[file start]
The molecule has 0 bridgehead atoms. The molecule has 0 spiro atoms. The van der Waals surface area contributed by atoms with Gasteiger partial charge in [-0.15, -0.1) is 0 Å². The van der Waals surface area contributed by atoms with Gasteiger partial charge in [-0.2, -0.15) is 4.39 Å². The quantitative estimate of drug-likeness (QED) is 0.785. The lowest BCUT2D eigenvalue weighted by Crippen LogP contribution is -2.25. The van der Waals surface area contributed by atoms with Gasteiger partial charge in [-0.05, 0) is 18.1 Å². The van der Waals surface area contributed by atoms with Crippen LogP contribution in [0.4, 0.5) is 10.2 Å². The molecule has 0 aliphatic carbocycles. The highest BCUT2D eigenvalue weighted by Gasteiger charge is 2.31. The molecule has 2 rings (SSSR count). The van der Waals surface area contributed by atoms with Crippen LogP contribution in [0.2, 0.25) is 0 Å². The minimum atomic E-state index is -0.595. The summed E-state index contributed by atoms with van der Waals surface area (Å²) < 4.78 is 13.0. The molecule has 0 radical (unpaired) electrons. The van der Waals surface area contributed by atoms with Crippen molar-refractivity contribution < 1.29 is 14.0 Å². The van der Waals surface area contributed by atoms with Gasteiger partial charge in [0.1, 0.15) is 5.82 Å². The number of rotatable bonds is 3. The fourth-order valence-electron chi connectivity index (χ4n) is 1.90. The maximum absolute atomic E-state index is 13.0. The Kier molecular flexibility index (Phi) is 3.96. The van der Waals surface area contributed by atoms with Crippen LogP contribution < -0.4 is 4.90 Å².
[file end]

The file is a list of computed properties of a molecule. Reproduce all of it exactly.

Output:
The molecule has 0 bridgehead atoms. The molecule has 0 spiro atoms. The van der Waals surface area contributed by atoms with Gasteiger partial charge in [-0.15, -0.1) is 0 Å². The van der Waals surface area contributed by atoms with Gasteiger partial charge in [-0.2, -0.15) is 4.39 Å². The quantitative estimate of drug-likeness (QED) is 0.785. The lowest BCUT2D eigenvalue weighted by Crippen LogP contribution is -2.25. The van der Waals surface area contributed by atoms with Gasteiger partial charge in [-0.05, 0) is 18.1 Å². The van der Waals surface area contributed by atoms with Crippen LogP contribution in [0.4, 0.5) is 10.2 Å². The molecule has 0 aliphatic carbocycles. The highest BCUT2D eigenvalue weighted by Gasteiger charge is 2.31. The molecule has 2 rings (SSSR count). The van der Waals surface area contributed by atoms with Crippen LogP contribution in [0.2, 0.25) is 0 Å². The minimum atomic E-state index is -0.595. The summed E-state index contributed by atoms with van der Waals surface area (Å²) < 4.78 is 13.0. The molecule has 0 radical (unpaired) electrons. The van der Waals surface area contributed by atoms with Crippen molar-refractivity contribution < 1.29 is 14.0 Å². The van der Waals surface area contributed by atoms with Gasteiger partial charge in [0.1, 0.15) is 5.82 Å². The number of rotatable bonds is 3. The fourth-order valence-electron chi connectivity index (χ4n) is 1.90. The maximum absolute atomic E-state index is 13.0. The Kier molecular flexibility index (Phi) is 3.96. The van der Waals surface area contributed by atoms with Crippen LogP contribution < -0.4 is 4.90 Å².